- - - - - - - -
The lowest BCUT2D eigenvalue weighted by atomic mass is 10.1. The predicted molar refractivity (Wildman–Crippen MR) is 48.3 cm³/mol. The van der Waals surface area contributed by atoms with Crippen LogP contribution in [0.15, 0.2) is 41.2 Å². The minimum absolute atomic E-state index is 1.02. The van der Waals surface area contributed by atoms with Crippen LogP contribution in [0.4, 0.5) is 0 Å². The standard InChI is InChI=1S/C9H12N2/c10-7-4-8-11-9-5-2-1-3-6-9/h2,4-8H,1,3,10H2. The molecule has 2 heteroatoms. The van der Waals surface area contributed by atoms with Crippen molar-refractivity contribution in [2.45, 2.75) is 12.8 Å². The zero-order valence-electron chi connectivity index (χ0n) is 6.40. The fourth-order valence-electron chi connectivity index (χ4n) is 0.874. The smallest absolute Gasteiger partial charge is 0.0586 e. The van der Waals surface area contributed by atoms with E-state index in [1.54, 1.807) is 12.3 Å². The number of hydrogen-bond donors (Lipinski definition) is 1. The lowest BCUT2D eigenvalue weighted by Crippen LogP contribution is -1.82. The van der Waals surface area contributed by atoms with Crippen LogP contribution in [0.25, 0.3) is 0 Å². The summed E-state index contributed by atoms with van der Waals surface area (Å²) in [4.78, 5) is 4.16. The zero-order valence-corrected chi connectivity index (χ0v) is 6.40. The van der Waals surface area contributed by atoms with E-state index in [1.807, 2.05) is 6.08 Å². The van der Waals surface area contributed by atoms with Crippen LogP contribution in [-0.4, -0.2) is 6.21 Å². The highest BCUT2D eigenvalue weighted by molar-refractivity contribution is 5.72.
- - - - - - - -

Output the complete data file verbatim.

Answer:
The lowest BCUT2D eigenvalue weighted by atomic mass is 10.1. The predicted molar refractivity (Wildman–Crippen MR) is 48.3 cm³/mol. The van der Waals surface area contributed by atoms with Crippen LogP contribution in [0.15, 0.2) is 41.2 Å². The minimum absolute atomic E-state index is 1.02. The van der Waals surface area contributed by atoms with Crippen LogP contribution in [0.4, 0.5) is 0 Å². The standard InChI is InChI=1S/C9H12N2/c10-7-4-8-11-9-5-2-1-3-6-9/h2,4-8H,1,3,10H2. The molecule has 2 heteroatoms. The van der Waals surface area contributed by atoms with Crippen molar-refractivity contribution in [2.45, 2.75) is 12.8 Å². The zero-order valence-electron chi connectivity index (χ0n) is 6.40. The fourth-order valence-electron chi connectivity index (χ4n) is 0.874. The smallest absolute Gasteiger partial charge is 0.0586 e. The van der Waals surface area contributed by atoms with E-state index in [1.54, 1.807) is 12.3 Å². The number of hydrogen-bond donors (Lipinski definition) is 1. The lowest BCUT2D eigenvalue weighted by Crippen LogP contribution is -1.82. The van der Waals surface area contributed by atoms with Crippen LogP contribution in [0.25, 0.3) is 0 Å². The summed E-state index contributed by atoms with van der Waals surface area (Å²) in [4.78, 5) is 4.16. The zero-order valence-corrected chi connectivity index (χ0v) is 6.40. The van der Waals surface area contributed by atoms with E-state index in [1.807, 2.05) is 6.08 Å². The van der Waals surface area contributed by atoms with Crippen LogP contribution in [-0.4, -0.2) is 6.21 Å². The highest BCUT2D eigenvalue weighted by molar-refractivity contribution is 5.72.